The basis of reasoning in such a form as illustrated above is the fact that the verse could have been structured inversely, that is to say, specifying one wife in principle, unless one can institute equality in which case he would be permitted to take another one, two or three women as additional wives. It can be argued then that the structure of the verse alludes to a specific social structure envisaged in an Islamic utopia where man institutes his marital life in accordance with the social needs, in this case orphans and seemingly widows. In addition to the spousal relationship either in the polygamous or monogamous form is the pursuance of the captives of war where the verse goes on to specify that it is legitimate to pursue one’s captives.
Proceeding this small digression from the marital narrative is the assertion that limiting the number of potential wives to four at one time diminishes the chances of injustice being done by pursuing an unrestricted number of women for marital purposes4. Another significant factor to note here is the clear break that is made from pre-Islamic tribal customary practice where polygamy, though clearly still present within the Islamic model, is institutionalised through the emergence of conditions for polygamous marriage as opposed to the absence of such conditions in the tribal system.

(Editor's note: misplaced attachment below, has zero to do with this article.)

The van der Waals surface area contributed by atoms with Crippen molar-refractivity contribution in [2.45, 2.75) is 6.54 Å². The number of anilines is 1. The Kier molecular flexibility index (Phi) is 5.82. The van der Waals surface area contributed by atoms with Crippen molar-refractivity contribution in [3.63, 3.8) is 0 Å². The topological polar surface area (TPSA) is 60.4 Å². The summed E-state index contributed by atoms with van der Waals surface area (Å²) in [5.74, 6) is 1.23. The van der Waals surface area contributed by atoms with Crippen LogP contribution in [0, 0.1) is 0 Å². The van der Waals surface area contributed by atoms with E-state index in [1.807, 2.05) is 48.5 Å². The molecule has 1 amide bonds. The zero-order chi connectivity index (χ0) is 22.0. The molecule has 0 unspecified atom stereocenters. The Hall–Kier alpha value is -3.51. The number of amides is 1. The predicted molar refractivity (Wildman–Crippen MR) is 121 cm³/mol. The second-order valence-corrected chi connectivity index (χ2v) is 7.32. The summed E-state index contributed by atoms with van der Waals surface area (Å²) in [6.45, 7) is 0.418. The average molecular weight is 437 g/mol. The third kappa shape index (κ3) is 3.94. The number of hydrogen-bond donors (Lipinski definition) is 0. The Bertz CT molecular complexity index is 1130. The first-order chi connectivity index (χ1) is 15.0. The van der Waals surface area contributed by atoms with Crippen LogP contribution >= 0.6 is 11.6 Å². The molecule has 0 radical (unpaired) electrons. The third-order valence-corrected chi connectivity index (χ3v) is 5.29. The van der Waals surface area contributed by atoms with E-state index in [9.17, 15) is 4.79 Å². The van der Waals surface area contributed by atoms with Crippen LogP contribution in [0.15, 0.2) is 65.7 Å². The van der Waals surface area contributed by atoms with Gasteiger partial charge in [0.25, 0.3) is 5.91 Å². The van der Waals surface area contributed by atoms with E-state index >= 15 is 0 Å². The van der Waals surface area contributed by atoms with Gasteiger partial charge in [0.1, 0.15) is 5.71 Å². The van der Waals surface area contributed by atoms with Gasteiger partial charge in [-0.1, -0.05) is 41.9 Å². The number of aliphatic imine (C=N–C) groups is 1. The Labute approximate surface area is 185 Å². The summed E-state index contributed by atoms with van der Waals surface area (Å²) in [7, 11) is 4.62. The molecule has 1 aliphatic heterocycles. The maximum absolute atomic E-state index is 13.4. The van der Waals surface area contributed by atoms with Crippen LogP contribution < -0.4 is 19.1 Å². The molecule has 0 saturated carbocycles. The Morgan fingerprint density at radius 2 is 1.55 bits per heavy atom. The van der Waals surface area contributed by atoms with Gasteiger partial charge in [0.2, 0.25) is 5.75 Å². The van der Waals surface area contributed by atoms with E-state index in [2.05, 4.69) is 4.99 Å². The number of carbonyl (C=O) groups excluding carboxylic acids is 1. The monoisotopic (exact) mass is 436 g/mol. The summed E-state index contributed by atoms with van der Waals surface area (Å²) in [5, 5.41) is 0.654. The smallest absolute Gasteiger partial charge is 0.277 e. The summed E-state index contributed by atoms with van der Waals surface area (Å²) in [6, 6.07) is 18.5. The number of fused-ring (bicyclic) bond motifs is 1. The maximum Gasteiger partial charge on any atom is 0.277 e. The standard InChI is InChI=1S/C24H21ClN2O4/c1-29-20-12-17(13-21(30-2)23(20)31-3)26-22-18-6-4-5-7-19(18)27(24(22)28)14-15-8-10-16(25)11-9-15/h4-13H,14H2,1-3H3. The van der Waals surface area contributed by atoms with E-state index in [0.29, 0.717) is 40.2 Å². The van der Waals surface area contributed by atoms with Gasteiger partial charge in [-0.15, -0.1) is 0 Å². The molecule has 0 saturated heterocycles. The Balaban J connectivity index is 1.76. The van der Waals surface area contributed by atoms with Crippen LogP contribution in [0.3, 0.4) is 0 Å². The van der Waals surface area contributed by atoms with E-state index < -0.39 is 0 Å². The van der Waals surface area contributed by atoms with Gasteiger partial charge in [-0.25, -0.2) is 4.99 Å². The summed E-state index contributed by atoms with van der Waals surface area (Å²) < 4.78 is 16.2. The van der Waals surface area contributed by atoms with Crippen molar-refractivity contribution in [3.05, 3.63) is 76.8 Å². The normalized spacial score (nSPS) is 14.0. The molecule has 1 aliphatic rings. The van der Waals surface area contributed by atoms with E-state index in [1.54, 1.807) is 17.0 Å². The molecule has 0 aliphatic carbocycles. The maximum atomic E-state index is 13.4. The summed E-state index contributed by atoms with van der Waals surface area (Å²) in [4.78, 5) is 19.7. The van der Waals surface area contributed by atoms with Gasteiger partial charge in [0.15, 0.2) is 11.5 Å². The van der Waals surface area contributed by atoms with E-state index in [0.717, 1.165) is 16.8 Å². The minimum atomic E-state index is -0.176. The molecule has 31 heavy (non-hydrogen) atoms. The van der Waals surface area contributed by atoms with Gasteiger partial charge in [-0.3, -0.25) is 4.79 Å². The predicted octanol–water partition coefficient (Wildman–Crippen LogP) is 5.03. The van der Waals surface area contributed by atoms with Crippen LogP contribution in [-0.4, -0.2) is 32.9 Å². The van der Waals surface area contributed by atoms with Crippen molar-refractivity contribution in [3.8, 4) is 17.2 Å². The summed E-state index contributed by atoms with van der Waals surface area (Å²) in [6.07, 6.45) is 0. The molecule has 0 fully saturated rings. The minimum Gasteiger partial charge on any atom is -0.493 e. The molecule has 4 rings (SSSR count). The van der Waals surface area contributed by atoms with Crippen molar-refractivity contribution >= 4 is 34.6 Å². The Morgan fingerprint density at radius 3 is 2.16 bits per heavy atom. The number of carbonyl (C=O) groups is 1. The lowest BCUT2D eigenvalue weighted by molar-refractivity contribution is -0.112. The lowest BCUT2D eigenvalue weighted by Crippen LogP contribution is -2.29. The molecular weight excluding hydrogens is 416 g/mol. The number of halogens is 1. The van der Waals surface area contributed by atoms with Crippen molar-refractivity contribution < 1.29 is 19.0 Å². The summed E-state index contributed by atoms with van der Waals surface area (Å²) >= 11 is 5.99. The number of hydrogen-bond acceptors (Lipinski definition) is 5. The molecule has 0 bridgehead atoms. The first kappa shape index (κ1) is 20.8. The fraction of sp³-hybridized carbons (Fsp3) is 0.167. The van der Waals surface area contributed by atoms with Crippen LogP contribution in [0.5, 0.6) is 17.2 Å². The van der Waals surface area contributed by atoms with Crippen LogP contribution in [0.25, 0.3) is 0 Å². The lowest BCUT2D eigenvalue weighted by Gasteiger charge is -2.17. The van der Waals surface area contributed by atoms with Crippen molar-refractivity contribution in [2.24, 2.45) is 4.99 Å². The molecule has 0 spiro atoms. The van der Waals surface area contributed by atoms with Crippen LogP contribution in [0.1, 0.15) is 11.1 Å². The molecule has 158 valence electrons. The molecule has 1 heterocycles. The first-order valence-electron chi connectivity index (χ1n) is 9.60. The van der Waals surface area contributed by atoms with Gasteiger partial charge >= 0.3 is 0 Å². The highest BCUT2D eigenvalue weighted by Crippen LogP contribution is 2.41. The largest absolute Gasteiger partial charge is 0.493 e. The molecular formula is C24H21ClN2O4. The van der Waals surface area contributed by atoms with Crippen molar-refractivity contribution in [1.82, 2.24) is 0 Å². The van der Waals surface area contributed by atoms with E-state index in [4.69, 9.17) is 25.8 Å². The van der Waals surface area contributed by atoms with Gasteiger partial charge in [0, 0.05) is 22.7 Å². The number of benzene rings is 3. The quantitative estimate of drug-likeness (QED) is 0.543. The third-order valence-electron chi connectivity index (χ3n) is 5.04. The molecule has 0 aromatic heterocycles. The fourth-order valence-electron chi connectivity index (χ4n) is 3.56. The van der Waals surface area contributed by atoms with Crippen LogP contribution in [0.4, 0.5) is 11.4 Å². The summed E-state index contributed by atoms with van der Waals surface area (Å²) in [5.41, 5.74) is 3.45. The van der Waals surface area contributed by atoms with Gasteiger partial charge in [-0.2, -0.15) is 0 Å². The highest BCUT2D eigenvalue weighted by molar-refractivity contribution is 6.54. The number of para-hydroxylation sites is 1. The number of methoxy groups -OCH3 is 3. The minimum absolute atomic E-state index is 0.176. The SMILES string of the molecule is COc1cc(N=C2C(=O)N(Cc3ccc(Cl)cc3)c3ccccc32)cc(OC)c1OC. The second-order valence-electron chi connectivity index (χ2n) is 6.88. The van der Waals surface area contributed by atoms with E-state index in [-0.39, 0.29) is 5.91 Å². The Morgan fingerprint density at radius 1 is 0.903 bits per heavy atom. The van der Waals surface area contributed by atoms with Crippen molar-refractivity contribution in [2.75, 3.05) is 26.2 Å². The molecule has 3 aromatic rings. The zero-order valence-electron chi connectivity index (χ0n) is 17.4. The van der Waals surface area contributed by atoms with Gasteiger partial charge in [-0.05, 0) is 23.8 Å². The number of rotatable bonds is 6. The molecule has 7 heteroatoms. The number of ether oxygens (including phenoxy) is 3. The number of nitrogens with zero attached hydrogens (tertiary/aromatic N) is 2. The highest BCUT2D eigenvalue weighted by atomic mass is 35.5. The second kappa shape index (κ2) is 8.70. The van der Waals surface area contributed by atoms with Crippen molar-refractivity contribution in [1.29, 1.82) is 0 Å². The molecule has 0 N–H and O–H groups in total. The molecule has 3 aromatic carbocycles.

It is thus hard to underestimate the importance of the reasons for the revelation of such a verse (or ‘asbaab al nuzool’), like many other verses in that same chapter and in the Quran more generally, when understanding the content of the verse. In the second part of the thesis, it shall serve to deal with the notion of equality within the practice of polygamy, seeing as the Quranic narrative provides no literal translation of the areas of marital life where equality is to be instituted.
Nevertheless the consensus (or ‘ijma’) defines the basic areas for exercising equality as the amount of time spent with each wife (‘qasm’) and “the right of each woman to a separate dwelling”6. Even though the Quran does not explicitly state the need for each woman to have her own separate dwelling, this was allegedly the practice of the Prophet Mohammad where several narrations of ‘seera’, or stories specifically of the Prophet, allude to the fact that the Prophet would visit several individual dwellings when visiting his wives.
Even if one were to take the Quranic text as the sole reliable text for the purpose of studying sanctioned Islamic practice, there are several chapters, of which the most obvious would be chapters 33 (‘Al Ahzab’ or ‘The Confederates’) and chapter 66 (‘Al Tahrim’ or ‘The Prohibition’), both of which speak of the wives of the Prophet, thereby giving reference to polygamous practice by the Prophet himself.
Nevertheless it is of relevance to note that the Prophet Mohammad himself had a total of eleven wives at one time, which indicates that there is a differentiation between the Prophetic realm and the general civil realm. Accordingly for example, whilst a Muslim is prescribed to fast from dawn until dusk as indicated in the Quran, narrations of the Prophet Muhammad fasting for several days continuously are apparent in the ‘seera’ thereby reinforcing this notion of differentiation.